was to define the scope of the work it would try to accomplish. The team did this by
drawing a line in the sand around the processes that would be included in the initial
transformation effort. The initial in-scope processes included:

 bill presentment;
 bill processing;
 customer service—incoming call-handling activities; and
 customer handling—on-site service and maintenance, including repairs.

Processes outside this scope but still within the Global Service organization do not
have assigned global process owners and are not candidates for review and
adaptation until a pressing business need arises. When that happens, the Global
Process Management team evaluates the request and determines if the effort
required to adapt the process will produce a sufficient benefit. Processes that are not
adapted simply continue to exist in their current state.

The Global Process Management team began its adaptation activities by assembling
the various functional leads and process owners in a room and having them identify
the gaps between the adopted framework and the reality of their various processes.
This activity identified a number of gaps and helped define the scope the work to be
performed by the Customer Operations team.

The adaptation process effectively takes any existing documentation and adapts it to
fit one of these core content categories:

 Policies
 Process flow diagrams
 Training

If information required to develop the content is not available for the process, the
Global Process Management team synthesizes the content. The Global Process
Management team facilitates the work, answering questions and providing guidance
to the process owners as necessary. Material is never taken straight from as-is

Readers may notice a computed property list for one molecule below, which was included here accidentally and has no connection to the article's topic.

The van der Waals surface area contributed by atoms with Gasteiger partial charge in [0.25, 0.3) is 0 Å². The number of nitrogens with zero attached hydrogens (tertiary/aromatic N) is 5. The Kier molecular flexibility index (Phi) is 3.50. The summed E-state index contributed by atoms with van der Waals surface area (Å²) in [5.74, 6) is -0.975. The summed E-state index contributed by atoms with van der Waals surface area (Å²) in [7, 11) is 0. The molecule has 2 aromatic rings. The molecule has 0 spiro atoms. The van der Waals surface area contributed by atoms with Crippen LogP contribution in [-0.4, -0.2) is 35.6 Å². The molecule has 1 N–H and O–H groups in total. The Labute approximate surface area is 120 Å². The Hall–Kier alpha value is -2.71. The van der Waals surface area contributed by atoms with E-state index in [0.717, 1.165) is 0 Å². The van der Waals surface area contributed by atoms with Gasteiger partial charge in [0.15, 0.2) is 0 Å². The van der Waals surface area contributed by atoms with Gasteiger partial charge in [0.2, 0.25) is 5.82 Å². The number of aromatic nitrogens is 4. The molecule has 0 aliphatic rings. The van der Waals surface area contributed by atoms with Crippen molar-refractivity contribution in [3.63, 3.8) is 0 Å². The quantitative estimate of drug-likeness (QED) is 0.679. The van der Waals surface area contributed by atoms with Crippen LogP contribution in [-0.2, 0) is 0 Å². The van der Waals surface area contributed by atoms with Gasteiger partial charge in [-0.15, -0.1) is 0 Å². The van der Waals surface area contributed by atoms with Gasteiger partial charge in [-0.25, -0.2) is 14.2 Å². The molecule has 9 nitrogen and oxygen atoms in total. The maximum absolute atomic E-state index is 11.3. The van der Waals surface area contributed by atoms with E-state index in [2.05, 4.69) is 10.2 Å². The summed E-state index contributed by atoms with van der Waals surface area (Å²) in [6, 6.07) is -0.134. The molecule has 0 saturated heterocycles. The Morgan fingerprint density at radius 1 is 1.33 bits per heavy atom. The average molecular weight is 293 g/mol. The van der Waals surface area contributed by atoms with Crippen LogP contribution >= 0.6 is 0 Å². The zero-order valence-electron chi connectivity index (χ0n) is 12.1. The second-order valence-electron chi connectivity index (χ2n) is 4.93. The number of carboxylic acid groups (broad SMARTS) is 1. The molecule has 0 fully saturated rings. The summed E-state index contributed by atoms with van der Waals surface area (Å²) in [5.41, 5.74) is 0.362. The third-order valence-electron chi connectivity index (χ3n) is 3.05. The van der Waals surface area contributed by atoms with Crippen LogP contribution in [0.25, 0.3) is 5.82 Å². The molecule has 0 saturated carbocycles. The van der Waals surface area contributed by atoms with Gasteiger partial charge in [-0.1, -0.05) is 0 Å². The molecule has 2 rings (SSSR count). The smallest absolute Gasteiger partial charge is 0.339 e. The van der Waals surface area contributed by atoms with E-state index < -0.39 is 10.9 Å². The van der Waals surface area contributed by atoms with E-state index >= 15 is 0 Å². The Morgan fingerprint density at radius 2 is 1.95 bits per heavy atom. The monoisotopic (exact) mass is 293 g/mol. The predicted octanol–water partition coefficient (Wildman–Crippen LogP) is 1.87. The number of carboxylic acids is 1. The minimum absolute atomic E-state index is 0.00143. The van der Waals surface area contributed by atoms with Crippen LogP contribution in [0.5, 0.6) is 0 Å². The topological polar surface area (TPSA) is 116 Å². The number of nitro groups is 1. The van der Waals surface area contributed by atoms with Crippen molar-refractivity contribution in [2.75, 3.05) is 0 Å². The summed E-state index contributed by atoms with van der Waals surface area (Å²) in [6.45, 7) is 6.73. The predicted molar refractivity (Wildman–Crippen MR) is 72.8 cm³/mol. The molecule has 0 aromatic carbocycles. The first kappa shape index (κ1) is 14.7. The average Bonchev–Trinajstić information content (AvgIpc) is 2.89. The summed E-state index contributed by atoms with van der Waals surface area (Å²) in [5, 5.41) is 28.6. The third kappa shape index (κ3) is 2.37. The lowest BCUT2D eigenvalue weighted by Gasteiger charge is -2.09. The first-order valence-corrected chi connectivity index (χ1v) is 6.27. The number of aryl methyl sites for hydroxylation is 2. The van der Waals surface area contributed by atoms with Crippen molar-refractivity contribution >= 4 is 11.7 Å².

documentation and dropped into the adopted EPF; it first is reviewed and modified
as needed to ensure it fits with the rest of the EPF.

During adaptation, the scope of the Global Process Management team‟s work is
managed using a simple parking lot method. If, in the course of adapting the
process, a functional owner or the global process owner has a question about the
process‟ scope that cannot be answered, the matter is removed to the parking lot
where the global process owner can choose to address it at a later time.

The Global Process Management team also developed relationship grids and key
performance indicators (KPIs) at the functional level. Within a particular process,
the team developed a relationship grid identifying the interdependencies among the


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various functional members of the team as defined by the adapted framework. For
each function within the process, the team reviews any KPIs that already exist and
may develop new ones as needed.

A number of challenges arose after the adaptation process began. One of the
challenges that most affected the Global Process Management team was that the
process elements of the adopted EPF are not consistently leveled, meaning that
some activities are relatively more detailed than others. Some of the elements in the
EPF were more descriptions of “how” to do something rather than descriptions of
“what” was to be accomplished. The resulting gaps in the documentation made it
difficult for the team to accurately associate the new policies with the process
framework and complete the adaptation activities.

The Global Process Management team solved this leveling problem by choosing a
new target level of detail and performing a gap analysis to identify any process
elements requiring remediation. The team then added the missing information based
on the scope of adjacent process elements as needed. The team conducted two-day
reviews of the adapted processes, during which the members unanimously agreed
on the framework. The global process owners signed off on the framework for their
pertinent areas, and that version of the framework became the baseline.

Adapting a process is not a trivial task. Participation in a process can be very wide,
depending upon the process. Also, the state of existing process documentation
materials prior to framework adaptation is a good indicator of the effort required to
adapt the process. In Pitney Bowes‟ case, many of the Customer Operations
documents were not systematically organized or were stored in a variety of formats,